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P-119 The transition of patients from curative to palliative care: A systematic review of ethical issues
  1. Sigrid Droste1,
  2. K Bakke Lysdahl2 and
  3. B Hofmann3
  1. 1Public Health Unit, Heinrich Heine-University, Duesseldorf, Germany
  2. 2Center for Medical Ethics, University of Oslo, Norway
  3. 3University College of Gjøvik and University of Oslo, Norway


Background Transitions in end-of life care are frequent and burdensome for patients, families and professionals. This is particularly so for transitions from curative to palliative care as these pass from a treatment model to a care model. However, ethical issues, patients’ preferences, values in transitions to palliative care are seldom addressed by ethicists.

Aim To systematically review the relevant ethical issues concerning transitions from curative to palliative care.

Methods We conducted: a) comprehensive systematic literature search (2013), update cluster search (2015), b) screening of retrieved records (predefined inclusion/exclusion criteria), c) extracting and quality assessment of relevant arguments, d) assembling to ethics domains (Hofmanns’ question list on ethical issues in health technologies), e) synthesis of results.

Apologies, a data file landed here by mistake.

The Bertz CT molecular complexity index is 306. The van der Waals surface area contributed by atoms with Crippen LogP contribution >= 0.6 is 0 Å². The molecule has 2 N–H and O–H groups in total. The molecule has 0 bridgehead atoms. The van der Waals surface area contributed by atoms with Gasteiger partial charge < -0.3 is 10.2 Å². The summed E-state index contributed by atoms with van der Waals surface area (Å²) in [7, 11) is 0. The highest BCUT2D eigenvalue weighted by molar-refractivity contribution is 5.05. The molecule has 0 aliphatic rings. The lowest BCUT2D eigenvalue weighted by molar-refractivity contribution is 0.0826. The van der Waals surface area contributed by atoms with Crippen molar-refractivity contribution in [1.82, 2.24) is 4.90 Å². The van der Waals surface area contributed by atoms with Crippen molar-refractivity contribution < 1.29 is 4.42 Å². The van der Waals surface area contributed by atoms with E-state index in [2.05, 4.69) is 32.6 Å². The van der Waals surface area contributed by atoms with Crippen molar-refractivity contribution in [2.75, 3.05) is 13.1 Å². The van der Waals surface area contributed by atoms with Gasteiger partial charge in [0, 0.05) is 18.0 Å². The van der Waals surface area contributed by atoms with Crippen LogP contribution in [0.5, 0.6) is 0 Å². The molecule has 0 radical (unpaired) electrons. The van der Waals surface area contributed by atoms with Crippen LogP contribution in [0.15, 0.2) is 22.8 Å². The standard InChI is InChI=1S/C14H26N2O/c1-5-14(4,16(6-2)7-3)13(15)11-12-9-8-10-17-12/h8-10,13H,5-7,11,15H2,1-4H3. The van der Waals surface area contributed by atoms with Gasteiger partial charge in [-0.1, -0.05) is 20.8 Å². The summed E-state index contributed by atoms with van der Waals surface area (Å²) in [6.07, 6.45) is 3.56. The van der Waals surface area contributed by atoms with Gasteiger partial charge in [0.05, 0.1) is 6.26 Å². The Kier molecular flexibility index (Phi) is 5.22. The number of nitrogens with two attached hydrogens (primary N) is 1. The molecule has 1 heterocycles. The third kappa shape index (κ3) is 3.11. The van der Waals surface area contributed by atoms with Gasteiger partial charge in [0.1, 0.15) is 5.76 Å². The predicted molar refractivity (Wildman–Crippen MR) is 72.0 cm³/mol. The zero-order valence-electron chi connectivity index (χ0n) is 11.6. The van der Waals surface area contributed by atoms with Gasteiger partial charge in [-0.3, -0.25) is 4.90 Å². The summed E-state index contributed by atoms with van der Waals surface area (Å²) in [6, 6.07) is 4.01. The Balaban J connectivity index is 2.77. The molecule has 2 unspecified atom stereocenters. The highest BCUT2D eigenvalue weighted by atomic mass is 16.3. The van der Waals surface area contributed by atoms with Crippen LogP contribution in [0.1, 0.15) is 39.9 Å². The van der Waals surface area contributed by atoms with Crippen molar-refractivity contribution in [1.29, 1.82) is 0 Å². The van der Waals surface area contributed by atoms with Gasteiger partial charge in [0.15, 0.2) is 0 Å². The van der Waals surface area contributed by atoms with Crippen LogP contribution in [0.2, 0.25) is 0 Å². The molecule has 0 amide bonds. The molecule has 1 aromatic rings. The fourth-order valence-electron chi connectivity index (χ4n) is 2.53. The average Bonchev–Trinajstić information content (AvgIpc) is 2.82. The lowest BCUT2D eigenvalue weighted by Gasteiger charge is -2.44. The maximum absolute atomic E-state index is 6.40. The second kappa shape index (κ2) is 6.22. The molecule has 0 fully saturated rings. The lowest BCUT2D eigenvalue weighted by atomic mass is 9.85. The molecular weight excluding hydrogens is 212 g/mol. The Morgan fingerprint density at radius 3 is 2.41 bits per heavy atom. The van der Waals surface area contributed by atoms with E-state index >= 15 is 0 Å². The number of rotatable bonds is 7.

Results Less than 50 relevant publications were identified, including a few qualitative studies and review articles. Ethical analyses were done by applying the methods of virtue ethics, casuistry and principles ethics. The publication authors identified areas complicating the transition: the nature of the process, the timing and the lack of information. Ethical issues are assigned to all these areas, including aspects (assessment/respect) of autonomy, beneficence, justice, under-/overtreatment. Patients have to abandon hope for cure and to face the impending death. Lack of time in decision-making, and inadequate information/communication on palliative care are identified risks to non-respect patients’ preferences/values.

Conclusion Although few publications on transition to palliative care exist, many relevant ethical issues were addressed by them. To contribute to a best possible end-of-life care respecting patients’ autonomy, dignity and preferences these issues should be transferred and integrated into the communications and shared decision-making on ACP.

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